JUAN WILLIAMS, SENIOR EDITOR, THE HILL: No, not at all. I think Senator Barrasso, on Saturday it was Pat Roberts, the senator from Kansas, they are all saying, oh my gosh, the world is about to end. The sky is falling. Nina says people thought this was sort of benign when it was about the fact that your kids could stay on your insurance policy as parents or people with preexisting conditions -- you know, I think for some people and especially Republicans, this has always been the end. They don't like it. They have been consolidated in their opposition and permanent, and they are now trying to make sure that it has a bad launch.

BREAM: But what about the hard numbers that Nina cited, this piece today, and there are many studies that are coming out that say healthy people are going to have to pay a lot more, because universal coverage isn't free. That doesn't just come out of air.

WILLIAMS: No. But the fact is most people get their insurance through their employer, so most people aren't going to be affected by this.  So what we're talking about, and what the Journal did today was to take a very health, nonsmoking male, I believe he was 40 years old, and then to compare him to someone who is sick and what their rates would be under this new plan, and say, well, currently that healthy male would only have to pay a base fee. Now their fee is going to be pumped up because under this new plan, as you know, people who do have preexisting conditions, people who are sick are going to be included, and insurance companies as they compete will not be able to eliminate those people or say we won't cover you, so the numbers will go up some.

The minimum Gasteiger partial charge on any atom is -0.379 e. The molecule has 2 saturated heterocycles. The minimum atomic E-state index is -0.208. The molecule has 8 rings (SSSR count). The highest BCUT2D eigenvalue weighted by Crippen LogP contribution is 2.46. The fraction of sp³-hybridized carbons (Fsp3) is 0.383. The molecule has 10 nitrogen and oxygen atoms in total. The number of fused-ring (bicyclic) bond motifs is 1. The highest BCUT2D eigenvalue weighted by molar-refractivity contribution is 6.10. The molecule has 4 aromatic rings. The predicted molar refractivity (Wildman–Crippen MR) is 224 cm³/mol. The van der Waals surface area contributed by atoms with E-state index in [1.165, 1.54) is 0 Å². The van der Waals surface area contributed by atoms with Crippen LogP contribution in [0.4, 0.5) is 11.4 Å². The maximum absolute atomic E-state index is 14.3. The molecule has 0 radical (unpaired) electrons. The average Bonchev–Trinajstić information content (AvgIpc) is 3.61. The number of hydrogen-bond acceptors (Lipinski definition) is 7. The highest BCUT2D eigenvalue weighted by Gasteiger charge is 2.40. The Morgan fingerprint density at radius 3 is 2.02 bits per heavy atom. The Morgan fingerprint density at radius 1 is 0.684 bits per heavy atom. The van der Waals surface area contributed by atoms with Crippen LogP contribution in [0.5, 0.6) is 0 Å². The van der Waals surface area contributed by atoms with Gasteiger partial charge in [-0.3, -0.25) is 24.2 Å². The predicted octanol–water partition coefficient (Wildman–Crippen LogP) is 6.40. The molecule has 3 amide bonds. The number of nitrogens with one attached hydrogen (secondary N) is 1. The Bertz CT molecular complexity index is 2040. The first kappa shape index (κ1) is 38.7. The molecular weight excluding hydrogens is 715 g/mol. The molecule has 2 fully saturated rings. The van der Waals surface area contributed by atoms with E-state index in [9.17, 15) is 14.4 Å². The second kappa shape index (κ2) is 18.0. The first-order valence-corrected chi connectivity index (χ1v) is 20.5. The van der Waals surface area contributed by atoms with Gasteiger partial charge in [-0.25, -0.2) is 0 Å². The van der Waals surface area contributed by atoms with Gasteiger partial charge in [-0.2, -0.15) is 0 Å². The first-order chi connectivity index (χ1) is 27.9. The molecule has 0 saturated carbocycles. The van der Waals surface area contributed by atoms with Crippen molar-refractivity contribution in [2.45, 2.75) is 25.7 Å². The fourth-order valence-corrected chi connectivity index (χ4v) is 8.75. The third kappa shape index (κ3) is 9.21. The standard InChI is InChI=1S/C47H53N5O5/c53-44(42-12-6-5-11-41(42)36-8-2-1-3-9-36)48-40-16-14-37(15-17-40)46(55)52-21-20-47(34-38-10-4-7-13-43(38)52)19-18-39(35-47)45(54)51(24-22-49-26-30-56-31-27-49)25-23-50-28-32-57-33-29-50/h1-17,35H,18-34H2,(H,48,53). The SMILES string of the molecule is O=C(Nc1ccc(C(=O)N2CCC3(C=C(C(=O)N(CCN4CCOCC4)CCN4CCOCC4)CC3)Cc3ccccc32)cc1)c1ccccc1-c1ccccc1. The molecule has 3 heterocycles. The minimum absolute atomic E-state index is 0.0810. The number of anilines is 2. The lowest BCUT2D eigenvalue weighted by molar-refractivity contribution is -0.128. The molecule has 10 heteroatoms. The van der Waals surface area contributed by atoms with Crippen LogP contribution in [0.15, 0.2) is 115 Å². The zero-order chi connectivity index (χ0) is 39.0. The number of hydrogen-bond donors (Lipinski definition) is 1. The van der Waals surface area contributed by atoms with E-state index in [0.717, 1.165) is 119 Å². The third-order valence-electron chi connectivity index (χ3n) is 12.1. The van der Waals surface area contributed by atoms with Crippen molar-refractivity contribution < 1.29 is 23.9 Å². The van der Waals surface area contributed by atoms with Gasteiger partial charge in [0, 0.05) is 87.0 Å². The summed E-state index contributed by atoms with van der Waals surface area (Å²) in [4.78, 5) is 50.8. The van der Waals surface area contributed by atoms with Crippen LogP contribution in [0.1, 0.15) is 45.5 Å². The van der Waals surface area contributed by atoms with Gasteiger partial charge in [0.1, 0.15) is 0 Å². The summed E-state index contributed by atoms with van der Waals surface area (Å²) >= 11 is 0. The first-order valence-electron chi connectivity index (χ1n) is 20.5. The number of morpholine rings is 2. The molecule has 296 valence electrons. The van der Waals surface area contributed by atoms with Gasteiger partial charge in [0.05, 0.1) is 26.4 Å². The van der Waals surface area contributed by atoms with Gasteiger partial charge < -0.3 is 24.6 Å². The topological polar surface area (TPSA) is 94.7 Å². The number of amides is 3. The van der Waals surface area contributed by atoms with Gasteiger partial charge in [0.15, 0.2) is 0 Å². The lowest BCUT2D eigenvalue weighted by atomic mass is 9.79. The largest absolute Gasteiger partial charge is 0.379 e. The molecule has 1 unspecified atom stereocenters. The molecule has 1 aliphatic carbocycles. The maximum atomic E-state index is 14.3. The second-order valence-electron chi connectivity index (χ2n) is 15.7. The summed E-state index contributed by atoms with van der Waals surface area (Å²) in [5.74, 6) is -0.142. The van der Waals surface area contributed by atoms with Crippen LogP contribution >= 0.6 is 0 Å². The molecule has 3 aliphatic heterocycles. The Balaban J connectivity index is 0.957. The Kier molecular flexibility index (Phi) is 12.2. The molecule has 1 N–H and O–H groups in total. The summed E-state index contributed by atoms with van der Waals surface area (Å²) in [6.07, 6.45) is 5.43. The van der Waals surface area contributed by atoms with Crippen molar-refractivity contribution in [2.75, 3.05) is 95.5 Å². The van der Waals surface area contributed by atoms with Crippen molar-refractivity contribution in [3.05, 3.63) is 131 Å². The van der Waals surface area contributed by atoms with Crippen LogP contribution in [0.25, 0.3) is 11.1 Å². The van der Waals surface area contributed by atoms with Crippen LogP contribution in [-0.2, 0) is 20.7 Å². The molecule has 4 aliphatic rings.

But, it's just not the case that, you know, everybody walking down the street is going to pay a higher fee or not be able to get to their doctor.  A lot of these doomsday scenarios, you know, some of them may come to pass Shannon. I don't know. But the fact is it's not going to be the sky is falling in the way that you hear.

BREAM: At least not until after the 2014 election, according to Charles. There is a connection there.

CHARLES KRAUTHAMMER, SYNDICATED COLUMNIST: Cynicism is always the right assumption when dealing with this administration. I think Senator Barrasso is exactly right. The dates aren't accidental. And I would say, Juan, that the one person who called it that train wreck, ObamaCare, was not a Republican. He was the Democratic senator head of the Budget Committee, Max Baucus, who knows of which he speaks.

Look, what in the end the bill is, it's a massive transfer of wealth from young it to the old. Young people are going to be paying double and triple what would ordinarily be paying in health insurance if the premium were linked to the risk, which is the way that would be for the last 600 years in insurance. But it's not. It's linked to what Nancy Pelosi and Harry Reid agreed upon as the risk ratio, so they are going to be doubling and tripling and that's the effect. The free lunch part of this affair is now over.

BREAM: There's no such thing, first thing I learned in business school. Thank you, panel. That's it for the panel. Stay tuned for a reporter who did his very best not to become a part of the story but didn't exactly succeed.